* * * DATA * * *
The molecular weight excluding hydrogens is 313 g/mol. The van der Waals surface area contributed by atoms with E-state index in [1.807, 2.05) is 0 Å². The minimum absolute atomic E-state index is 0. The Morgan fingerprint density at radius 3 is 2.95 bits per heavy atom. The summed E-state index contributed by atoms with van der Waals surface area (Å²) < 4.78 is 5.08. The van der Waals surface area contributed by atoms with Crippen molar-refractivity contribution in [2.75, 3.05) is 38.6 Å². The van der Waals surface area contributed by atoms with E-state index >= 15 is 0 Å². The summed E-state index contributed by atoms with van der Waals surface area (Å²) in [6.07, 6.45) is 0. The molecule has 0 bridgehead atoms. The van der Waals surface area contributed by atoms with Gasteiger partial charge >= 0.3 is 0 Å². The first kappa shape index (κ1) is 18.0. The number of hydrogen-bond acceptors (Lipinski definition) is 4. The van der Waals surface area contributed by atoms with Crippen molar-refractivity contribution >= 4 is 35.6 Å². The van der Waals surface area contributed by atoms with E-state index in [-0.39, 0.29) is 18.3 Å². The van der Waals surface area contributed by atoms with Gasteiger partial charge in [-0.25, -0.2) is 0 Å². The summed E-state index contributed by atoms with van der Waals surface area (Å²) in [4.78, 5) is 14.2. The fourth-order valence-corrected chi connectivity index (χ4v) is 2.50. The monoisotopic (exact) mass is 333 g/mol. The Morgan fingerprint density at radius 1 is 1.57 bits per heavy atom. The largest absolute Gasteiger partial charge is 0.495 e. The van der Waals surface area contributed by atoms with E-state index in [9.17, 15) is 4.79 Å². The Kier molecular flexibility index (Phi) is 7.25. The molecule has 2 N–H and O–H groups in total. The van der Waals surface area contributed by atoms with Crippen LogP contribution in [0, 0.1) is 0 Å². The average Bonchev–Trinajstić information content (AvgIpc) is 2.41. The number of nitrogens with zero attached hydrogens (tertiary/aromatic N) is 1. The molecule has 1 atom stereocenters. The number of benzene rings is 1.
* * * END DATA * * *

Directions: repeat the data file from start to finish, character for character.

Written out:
The molecular weight excluding hydrogens is 313 g/mol. The van der Waals surface area contributed by atoms with E-state index in [1.807, 2.05) is 0 Å². The minimum absolute atomic E-state index is 0. The Morgan fingerprint density at radius 3 is 2.95 bits per heavy atom. The summed E-state index contributed by atoms with van der Waals surface area (Å²) < 4.78 is 5.08. The van der Waals surface area contributed by atoms with Crippen molar-refractivity contribution in [2.75, 3.05) is 38.6 Å². The van der Waals surface area contributed by atoms with E-state index >= 15 is 0 Å². The summed E-state index contributed by atoms with van der Waals surface area (Å²) in [6.07, 6.45) is 0. The molecule has 0 bridgehead atoms. The van der Waals surface area contributed by atoms with Gasteiger partial charge >= 0.3 is 0 Å². The first kappa shape index (κ1) is 18.0. The number of hydrogen-bond acceptors (Lipinski definition) is 4. The van der Waals surface area contributed by atoms with Crippen molar-refractivity contribution >= 4 is 35.6 Å². The van der Waals surface area contributed by atoms with E-state index in [-0.39, 0.29) is 18.3 Å². The van der Waals surface area contributed by atoms with Gasteiger partial charge in [-0.25, -0.2) is 0 Å². The summed E-state index contributed by atoms with van der Waals surface area (Å²) in [4.78, 5) is 14.2. The fourth-order valence-corrected chi connectivity index (χ4v) is 2.50. The monoisotopic (exact) mass is 333 g/mol. The Morgan fingerprint density at radius 1 is 1.57 bits per heavy atom. The largest absolute Gasteiger partial charge is 0.495 e. The van der Waals surface area contributed by atoms with E-state index in [9.17, 15) is 4.79 Å². The Kier molecular flexibility index (Phi) is 7.25. The molecule has 2 N–H and O–H groups in total. The van der Waals surface area contributed by atoms with Crippen LogP contribution in [0, 0.1) is 0 Å². The average Bonchev–Trinajstić information content (AvgIpc) is 2.41. The number of nitrogens with zero attached hydrogens (tertiary/aromatic N) is 1. The molecule has 1 atom stereocenters. The number of benzene rings is 1.